What formats does Groundspeak provide this data in?
- The first is a LOC file (a file with the extension LOC on the end). This is currently the default file type that Geocaching.com uses when exporting information from the website into a format that can be directly loaded to your GPS. All you need is some software that can read LOC files and a cable from your computer to your GPS.
- The second is a GPX file. This is similar to a LOC file, but the file contains much more information, including some information about the logs on the cache, whether or not there's a travel bug, etc. GPX files can also be run with the most current versions of EasyGPS or ExpertGPS, but there's also an abundance of new software being written by cachers to interpret these files. GSAK is the ideal software for the job.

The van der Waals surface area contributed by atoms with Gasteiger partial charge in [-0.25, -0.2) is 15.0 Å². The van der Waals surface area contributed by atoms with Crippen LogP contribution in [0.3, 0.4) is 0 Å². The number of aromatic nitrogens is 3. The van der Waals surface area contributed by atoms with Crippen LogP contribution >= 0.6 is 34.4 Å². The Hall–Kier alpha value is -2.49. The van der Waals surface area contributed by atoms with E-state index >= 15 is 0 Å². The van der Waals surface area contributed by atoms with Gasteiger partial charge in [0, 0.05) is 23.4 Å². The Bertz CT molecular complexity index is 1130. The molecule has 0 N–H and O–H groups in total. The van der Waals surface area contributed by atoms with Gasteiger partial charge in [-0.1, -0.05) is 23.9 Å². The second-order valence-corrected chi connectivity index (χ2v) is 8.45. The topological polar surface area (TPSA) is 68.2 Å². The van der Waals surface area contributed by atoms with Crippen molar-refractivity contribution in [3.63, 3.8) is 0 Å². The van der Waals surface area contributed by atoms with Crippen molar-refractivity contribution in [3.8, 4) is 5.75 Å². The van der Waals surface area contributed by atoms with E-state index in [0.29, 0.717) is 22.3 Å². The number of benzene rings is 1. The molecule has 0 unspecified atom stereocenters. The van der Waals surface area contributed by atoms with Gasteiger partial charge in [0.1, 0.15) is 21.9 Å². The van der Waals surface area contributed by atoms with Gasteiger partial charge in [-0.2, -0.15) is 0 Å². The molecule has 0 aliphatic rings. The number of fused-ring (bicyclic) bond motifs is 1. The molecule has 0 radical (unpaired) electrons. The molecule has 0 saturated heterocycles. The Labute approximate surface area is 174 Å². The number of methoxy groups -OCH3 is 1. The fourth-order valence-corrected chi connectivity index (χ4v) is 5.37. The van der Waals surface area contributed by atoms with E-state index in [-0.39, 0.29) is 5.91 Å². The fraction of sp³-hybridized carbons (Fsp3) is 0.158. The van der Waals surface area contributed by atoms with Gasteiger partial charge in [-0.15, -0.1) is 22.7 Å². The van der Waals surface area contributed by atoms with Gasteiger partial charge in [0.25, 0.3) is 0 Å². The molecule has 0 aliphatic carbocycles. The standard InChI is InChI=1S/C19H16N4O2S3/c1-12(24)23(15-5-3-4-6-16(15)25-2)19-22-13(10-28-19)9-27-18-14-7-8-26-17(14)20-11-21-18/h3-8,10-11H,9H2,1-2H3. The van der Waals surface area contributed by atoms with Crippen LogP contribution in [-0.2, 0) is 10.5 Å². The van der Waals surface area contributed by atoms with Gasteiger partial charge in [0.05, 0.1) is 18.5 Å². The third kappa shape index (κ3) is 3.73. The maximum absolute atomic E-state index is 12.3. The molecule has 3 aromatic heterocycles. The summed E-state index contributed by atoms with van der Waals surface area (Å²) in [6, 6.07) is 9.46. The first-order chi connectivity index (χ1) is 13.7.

- The third format is a eBook Format file. This is particularly useful for those cachers that have Palm Pilots or other hand-held computers. It contains the information about the cache that you normally find on the cache page, including logs and encrypted clues for the caches that meet your specified criteria. The idea is to carry your Palm device into the field and save yourself from printing off cache pages to take with you.
One of the most effective ways of making sure you collect all the caches for a particular state is to set Pocket queries to work using "date windows".
These date windows work effectively because once you know there are about 500 records in a given date range, it won't change. Nobody can go back to 2004 and put more information in!
Geocaching Australia provides an easy to access list of ranges by date for all Australian and New Zealand states. GC Caches by Hidden Date Range